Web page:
Mention natural gas, you hear the name: Russia. The country, together with Iran, contributes up to 40% of the world's natural gas. Russia contributes more lumber to the global community than every other country, followed by Brazil and Canada (another developed country). In coal, you again find Russia placing second globally; in gold you find the country, placing third worldwide. In fact, in the mining industry, Russia features prominently with a vast array of commodities ranging from copper, aluminum, magnesium, etc. The country, greatest in land mass globally, is placed on some lists as the world's topnatural resource rich nation, in other lists you find it in the top five.

USA, Australia

The US has coal in abundance—over 30% of the world's coal. The country has timber, too, going for it. The nation is neither short on natural gas, gold, oil, nor copper.

You find in the coal list too, dominating, another developed country, Australia, where coal is mined nationwide. Australia tops, too, the gold list—the country supplies over 14% of the world's gold. It supplies, too, almost 50% of the world's uranium. In other metals (copper, iron, aluminum, opal, rare earth metals, etc); in timber, et al, you find featuring prominently, Australia.

In rankings of the world's resource rich nations—better believe it—the developed world features predominantly. In top ten lists one is likely to find four or five developed countries—as opposed to Africa's one. One—just one. Dr. Congo.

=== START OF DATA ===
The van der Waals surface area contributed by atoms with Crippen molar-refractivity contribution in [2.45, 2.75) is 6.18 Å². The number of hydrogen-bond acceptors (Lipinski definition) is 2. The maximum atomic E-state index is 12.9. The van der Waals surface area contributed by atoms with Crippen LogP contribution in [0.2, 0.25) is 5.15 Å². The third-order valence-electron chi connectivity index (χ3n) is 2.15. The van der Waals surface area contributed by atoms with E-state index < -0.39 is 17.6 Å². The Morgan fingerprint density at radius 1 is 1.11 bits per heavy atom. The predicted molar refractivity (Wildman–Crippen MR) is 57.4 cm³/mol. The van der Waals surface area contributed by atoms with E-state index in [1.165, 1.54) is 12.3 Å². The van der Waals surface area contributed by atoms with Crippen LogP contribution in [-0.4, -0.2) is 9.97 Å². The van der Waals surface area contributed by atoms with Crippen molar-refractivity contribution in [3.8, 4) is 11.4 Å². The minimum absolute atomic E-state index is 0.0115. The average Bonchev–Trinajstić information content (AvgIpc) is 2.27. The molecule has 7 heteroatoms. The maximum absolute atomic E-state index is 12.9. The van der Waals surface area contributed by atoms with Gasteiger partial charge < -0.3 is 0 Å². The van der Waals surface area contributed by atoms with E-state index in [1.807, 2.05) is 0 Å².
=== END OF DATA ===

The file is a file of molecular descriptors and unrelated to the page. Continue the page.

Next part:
Eye of a Needle

It is like when we Christians, in our moment of need, poverty, console ourselves with Matthew 19:24 “…it is easier for a camel to go through the eye of a needle than for a rich man to go into the kingdom of heaven;” or Muslims, with the Quran “…the gates of heaven shall not open to them, nor shall they enter paradise until the camel passes through the eye of the needle…” only to find that said rich man/woman is in fact a better believer than we are. A rude, rude awakening.

This all seem contrary to popular beliefs, or the beliefs inferred from our experiences—the historical slave trade, colonialism, the ongoing neocolonialism of the African continent—that the developed worlds are barren grounds, incessantly prancing about, poaching from here and there, especially from here—the African continent; poaching our natural resources, 'leaving us for poor', while they enrich their coffers—doing so solely with our resources.